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RE: steel formdeck as shearwall?

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I know I am a bit late on this thread but I'd thought I'd throw out something else to consider.

There is a product called sureboard (www.sureboard.com) which is regular gypboard with a thin steel sheet adhered to the back.  You hang it on steel studs and it has strengths greater than plywood.  I have never used it or even seen it but it may be worth looking into.

Mike O'Brien, SE



-----Original Message-----
From: Ed Tornberg [mailto:edt(--nospam--at)blazerind.com]
Sent: Thursday, October 30, 2003 5:46 PM
To: seaint(--nospam--at)seaint.org
Subject: RE: steel formdeck as shearwall?


John,
We had to look into this on a few projects where it had to be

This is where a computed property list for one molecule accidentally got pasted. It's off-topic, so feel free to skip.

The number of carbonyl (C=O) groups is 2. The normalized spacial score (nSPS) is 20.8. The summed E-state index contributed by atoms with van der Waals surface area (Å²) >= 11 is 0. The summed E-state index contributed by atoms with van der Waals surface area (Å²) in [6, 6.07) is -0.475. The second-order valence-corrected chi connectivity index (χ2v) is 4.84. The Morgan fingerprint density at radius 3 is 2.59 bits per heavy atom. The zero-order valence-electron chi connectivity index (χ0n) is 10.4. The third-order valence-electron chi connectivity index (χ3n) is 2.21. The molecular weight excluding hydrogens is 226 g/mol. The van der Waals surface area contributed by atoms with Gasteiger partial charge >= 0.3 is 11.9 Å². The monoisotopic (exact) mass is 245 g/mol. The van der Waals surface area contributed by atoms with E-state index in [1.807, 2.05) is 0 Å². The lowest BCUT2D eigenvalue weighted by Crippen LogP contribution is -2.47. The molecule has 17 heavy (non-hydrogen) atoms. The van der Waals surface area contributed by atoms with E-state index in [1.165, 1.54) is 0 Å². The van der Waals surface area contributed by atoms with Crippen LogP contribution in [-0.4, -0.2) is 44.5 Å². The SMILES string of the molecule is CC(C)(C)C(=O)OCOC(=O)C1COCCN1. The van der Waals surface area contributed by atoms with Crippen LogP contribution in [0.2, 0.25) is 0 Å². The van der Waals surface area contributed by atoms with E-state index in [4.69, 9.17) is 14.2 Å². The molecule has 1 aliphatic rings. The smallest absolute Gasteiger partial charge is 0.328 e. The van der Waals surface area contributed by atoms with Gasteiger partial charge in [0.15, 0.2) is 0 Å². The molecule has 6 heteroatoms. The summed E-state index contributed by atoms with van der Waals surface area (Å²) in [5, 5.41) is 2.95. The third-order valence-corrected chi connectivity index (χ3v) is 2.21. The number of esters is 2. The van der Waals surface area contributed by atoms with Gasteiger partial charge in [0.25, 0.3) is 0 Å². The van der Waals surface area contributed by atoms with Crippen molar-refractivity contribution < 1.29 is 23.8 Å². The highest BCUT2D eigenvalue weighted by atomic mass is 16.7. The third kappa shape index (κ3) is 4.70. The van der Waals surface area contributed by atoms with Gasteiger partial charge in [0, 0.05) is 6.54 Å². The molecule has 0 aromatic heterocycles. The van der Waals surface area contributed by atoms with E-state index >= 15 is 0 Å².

non-combustible and lightweight.  The options for steel stud walls came
out as:
=20
1.  Hardy frames
2.  Light gauge "diaphragm" material, similar to form deck.
3.  Strap bracing
=20
The hardy frames were excellent on a single story project where we
designed the holdown bolts to attach to structural steel channel serving
as a floor rim. =20
=20
The problem with steel siding is that the manufacturers really don't
understand what documentation we need to apply it as "sheathing"  They
sometimes could come up with an ICBO listing for roof diaphragms, but
not for walls.  In our case we were looking for something with a very
low profile - not B-36 or other heavy stuff.  We came close with some
material but the price for a small job was astronomical, and we nixed
it.  If you really want some leads on manufacturers contact me and I'll
try to dig up the notes.
=20
Thus we ended up strap bracing on a couple of projects, which works but
oh what a pain to do the calcs when you're used to specifying sheathing.
You might as well have the fee figured the same as for doing CBFs, but
with many more braces, since they're relatively wimpy.  And they do
bulge out the walls, especially if you're using gussets at the brace
corners, which we had to do to make the connections work.
=20

Ed Tornberg, PE
Blazer Industries, Inc.

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